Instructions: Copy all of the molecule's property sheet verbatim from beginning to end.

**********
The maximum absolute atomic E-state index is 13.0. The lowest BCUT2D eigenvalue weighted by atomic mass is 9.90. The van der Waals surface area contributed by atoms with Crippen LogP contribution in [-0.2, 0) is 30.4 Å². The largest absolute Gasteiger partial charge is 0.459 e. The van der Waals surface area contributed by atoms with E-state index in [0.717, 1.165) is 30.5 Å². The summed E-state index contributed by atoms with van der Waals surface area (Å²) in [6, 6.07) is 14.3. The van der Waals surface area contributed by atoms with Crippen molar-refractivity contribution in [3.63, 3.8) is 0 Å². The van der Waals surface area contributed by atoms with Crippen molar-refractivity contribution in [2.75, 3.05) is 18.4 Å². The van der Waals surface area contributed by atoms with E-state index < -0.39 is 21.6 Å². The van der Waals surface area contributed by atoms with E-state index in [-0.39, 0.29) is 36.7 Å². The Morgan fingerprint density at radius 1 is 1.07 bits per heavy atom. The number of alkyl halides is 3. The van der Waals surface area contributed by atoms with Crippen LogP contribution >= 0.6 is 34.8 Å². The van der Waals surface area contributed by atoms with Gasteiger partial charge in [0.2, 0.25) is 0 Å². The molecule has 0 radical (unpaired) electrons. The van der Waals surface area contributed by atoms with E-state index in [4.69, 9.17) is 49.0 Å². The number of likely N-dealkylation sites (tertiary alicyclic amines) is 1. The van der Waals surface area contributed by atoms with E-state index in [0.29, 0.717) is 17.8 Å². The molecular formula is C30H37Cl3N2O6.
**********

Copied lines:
The maximum absolute atomic E-state index is 13.0. The lowest BCUT2D eigenvalue weighted by atomic mass is 9.90. The van der Waals surface area contributed by atoms with Crippen LogP contribution in [-0.2, 0) is 30.4 Å². The largest absolute Gasteiger partial charge is 0.459 e. The van der Waals surface area contributed by atoms with E-state index in [0.717, 1.165) is 30.5 Å². The summed E-state index contributed by atoms with van der Waals surface area (Å²) in [6, 6.07) is 14.3. The van der Waals surface area contributed by atoms with Crippen molar-refractivity contribution in [3.63, 3.8) is 0 Å². The van der Waals surface area contributed by atoms with Crippen molar-refractivity contribution in [2.75, 3.05) is 18.4 Å². The van der Waals surface area contributed by atoms with E-state index < -0.39 is 21.6 Å². The van der Waals surface area contributed by atoms with E-state index in [-0.39, 0.29) is 36.7 Å². The Morgan fingerprint density at radius 1 is 1.07 bits per heavy atom. The number of alkyl halides is 3. The van der Waals surface area contributed by atoms with Crippen LogP contribution >= 0.6 is 34.8 Å². The van der Waals surface area contributed by atoms with Gasteiger partial charge in [0.2, 0.25) is 0 Å². The molecule has 0 radical (unpaired) electrons. The van der Waals surface area contributed by atoms with E-state index in [4.69, 9.17) is 49.0 Å². The number of likely N-dealkylation sites (tertiary alicyclic amines) is 1. The van der Waals surface area contributed by atoms with E-state index in [0.29, 0.717) is 17.8 Å². The molecular formula is C30H37Cl3N2O6.